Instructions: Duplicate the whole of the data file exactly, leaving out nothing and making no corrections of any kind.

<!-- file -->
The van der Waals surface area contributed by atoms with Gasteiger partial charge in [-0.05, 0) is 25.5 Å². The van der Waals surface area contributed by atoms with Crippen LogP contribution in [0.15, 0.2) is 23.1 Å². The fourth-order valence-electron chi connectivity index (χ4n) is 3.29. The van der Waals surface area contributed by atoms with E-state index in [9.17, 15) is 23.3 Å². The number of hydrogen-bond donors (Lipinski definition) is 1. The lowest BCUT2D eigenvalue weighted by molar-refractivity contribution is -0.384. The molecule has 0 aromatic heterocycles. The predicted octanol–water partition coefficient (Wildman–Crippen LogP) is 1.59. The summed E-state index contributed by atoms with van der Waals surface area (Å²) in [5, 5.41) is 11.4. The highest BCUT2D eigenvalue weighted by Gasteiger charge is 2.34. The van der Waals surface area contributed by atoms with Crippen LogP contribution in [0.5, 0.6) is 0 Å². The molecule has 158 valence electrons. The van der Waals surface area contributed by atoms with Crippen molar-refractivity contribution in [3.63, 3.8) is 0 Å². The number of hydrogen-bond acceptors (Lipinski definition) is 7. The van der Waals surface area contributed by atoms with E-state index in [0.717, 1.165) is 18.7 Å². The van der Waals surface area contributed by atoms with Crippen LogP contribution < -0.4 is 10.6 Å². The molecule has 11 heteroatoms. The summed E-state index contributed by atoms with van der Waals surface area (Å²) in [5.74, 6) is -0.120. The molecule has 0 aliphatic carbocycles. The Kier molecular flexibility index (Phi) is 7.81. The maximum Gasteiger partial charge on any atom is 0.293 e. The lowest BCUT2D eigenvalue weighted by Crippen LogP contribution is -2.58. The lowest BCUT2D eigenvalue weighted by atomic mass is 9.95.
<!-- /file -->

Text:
The van der Waals surface area contributed by atoms with Gasteiger partial charge in [-0.05, 0) is 25.5 Å². The van der Waals surface area contributed by atoms with Crippen LogP contribution in [0.15, 0.2) is 23.1 Å². The fourth-order valence-electron chi connectivity index (χ4n) is 3.29. The van der Waals surface area contributed by atoms with E-state index in [9.17, 15) is 23.3 Å². The number of hydrogen-bond donors (Lipinski definition) is 1. The lowest BCUT2D eigenvalue weighted by molar-refractivity contribution is -0.384. The molecule has 0 aromatic heterocycles. The predicted octanol–water partition coefficient (Wildman–Crippen LogP) is 1.59. The summed E-state index contributed by atoms with van der Waals surface area (Å²) in [5, 5.41) is 11.4. The highest BCUT2D eigenvalue weighted by Gasteiger charge is 2.34. The van der Waals surface area contributed by atoms with Crippen LogP contribution in [0.5, 0.6) is 0 Å². The molecule has 158 valence electrons. The van der Waals surface area contributed by atoms with Crippen molar-refractivity contribution in [3.63, 3.8) is 0 Å². The number of hydrogen-bond acceptors (Lipinski definition) is 7. The van der Waals surface area contributed by atoms with E-state index in [0.717, 1.165) is 18.7 Å². The van der Waals surface area contributed by atoms with Crippen LogP contribution < -0.4 is 10.6 Å². The molecule has 11 heteroatoms. The summed E-state index contributed by atoms with van der Waals surface area (Å²) in [5.74, 6) is -0.120. The molecule has 0 aliphatic carbocycles. The Kier molecular flexibility index (Phi) is 7.81. The maximum Gasteiger partial charge on any atom is 0.293 e. The lowest BCUT2D eigenvalue weighted by Crippen LogP contribution is -2.58. The lowest BCUT2D eigenvalue weighted by atomic mass is 9.95.